The idea, Szönyi said, is to shift the needle for communities to move from being less reactive to putting more preventive measures in place so they are best prepared for future storms.
Getting Ready for the Worst
ISET-International research associate and fellow author Rachel Norton said North Carolina put into practice some of the lessons learned after Hurricane Matthew.
“The state and local governments had learned from that event and they did collaborate and put in best practices from what they saw,” Norton said. “I think it’s a process to build those relationships ahead of time. It’s something that we see as important and needs to be worked on.”
Working together to address systemic risks is one of the recommendations made in the Zurich study and will likely be discussed at next month’s North Carolina Coastal Resilience Summit in Havelock.
.@battleshipnc is facing its next challenge head-on. Check out our report on #HurricaneFlorence to learn about the measures in innovation and #resilience to preserve the #WWII battleship. #HurricaneSeason @ISETInt https://t.co/ilqssMZe9U pic.twitter.com/Biuq2sQgeT
— Zurich (@ZurichNA) May 2, 2019
“We came up with these recommendations through talking with people,” Norton said. “It’s not that we magically came up with these. There is a way forward. It can seem challenging.”
Norton is in the lineup of speakers at the June 11-12 summit.
Participants of the event, hosted by the North Carolina Division of Coastal Management and North Carolina Coastal Federation, will learn about and discuss the development of the state’s Climate Risk Assessment and Resilience Plan. The plan is being designed to boost the coastal region’s preparedness for everything from sea level rise and coastal and riverine flooding to increasing extreme weather and changing groundwater conditions.
Christian Kamrath, a coastal resilience specialist with the division, said that getting people to think clearly about long-term preparations is difficult when they’re in midst of a slow recovery.
“Some places are in a constant state of recovery,” he said. “There’s a lot of stress on everyone, particularly staff at the local level.”
But Kamrath said there is a shift in thinking and more is being done in pre-disaster mitigation planning.
It’s going to take working outside of the normal silos of work state and local governments have done in the past and addressing difficult topics, including critically assessing building in high-risk areas and discouraging development in those areas.
“Acknowledging this, communities should plan for the impacts of eroding shorelines, disincentivize development in areas of risk, and plan in advance so that if state or federal buy-outs are offered in the future they have already begun the discussions necessary to inform decisions,” according to the study.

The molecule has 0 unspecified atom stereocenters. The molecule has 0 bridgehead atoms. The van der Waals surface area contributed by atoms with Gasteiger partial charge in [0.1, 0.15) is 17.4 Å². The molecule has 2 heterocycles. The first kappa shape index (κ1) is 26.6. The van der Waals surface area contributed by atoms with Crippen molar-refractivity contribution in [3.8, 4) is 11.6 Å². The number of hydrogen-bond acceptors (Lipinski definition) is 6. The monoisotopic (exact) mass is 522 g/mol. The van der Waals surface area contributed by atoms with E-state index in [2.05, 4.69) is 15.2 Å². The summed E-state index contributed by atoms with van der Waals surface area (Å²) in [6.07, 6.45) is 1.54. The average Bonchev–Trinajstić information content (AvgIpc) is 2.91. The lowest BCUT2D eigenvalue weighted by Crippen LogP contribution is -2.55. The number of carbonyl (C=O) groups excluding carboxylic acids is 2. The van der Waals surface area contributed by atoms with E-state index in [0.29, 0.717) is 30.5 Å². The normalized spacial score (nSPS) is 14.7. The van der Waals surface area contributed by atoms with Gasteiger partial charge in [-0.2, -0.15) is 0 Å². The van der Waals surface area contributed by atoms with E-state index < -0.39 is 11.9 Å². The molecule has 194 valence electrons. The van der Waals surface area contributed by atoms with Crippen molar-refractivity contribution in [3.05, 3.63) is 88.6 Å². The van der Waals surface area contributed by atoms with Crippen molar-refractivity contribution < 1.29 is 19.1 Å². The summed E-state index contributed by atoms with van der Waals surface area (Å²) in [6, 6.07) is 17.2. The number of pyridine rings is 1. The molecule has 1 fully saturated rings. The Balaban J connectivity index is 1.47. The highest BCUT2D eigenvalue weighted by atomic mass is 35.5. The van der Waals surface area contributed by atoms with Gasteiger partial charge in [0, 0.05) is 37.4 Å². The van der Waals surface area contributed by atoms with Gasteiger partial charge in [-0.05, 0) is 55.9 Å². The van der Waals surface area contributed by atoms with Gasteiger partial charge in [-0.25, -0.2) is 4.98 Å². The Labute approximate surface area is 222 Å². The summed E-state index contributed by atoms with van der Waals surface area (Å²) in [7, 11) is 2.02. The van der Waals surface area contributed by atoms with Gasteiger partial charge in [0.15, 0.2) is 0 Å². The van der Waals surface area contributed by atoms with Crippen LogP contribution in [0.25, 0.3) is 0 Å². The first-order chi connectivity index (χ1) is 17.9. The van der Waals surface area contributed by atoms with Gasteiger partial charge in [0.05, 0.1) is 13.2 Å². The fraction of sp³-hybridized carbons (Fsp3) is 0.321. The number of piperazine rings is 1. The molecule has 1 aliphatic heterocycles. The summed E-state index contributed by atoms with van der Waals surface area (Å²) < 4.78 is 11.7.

Retreating is one of the least popular options discussed in coastal communities, particularly those dealing chronic erosion at inlets.
“There’s a lot that goes into thinking about where we build,” Norton said. “I think that one, yes, it’s a recommendation, but it is going to take a lot of thinking about how we take that recommendation and put in on the ground.”
Szönyi said that, big picture, looking at further coastal expansion raises questions about financing constant beach repair and recovery, if there is a limit to that and, if so, what that limit is.
Another way in which communities can help private property owners and business owners prepare is by helping them understand which insurance is best for them.
And, there is a better way in which to communicate storm threats, according to the study.
In other words, hurricanes can no longer be judged alone by the Saffir-Simpson scale, which was introduced in 1973.
“Trying to explain a natural event with one parameter or one number is generally challenging,” Szönyi said. “We’ve seen this not just in hurricanes. It also happens, for example, with earthquakes. I think we need to look at how to communicate all the components of the hazards. It’s changing and it’s going to be more frequent and it’s going to be more severe.”
Kamrath agrees that more effectively communicating the risks is a challenge.
Weighing storm risks primarily on the Saffir-Simpson scale has “been ingrained in our culture for decades,” he said.
North Carolina now has the online Flood Inundation Mapping Alert Network, or FIMAN, that monitors weather radar and stream, sound and river gauges. FIMAN predicts floods and breaks down different scenarios of flood severity and projected community impacts.
“Seeing is really telling a story,” Kamrath said. “There’s some great visualization tools coming out. I have hope in the promise of certain technology being able to communicate that risk.”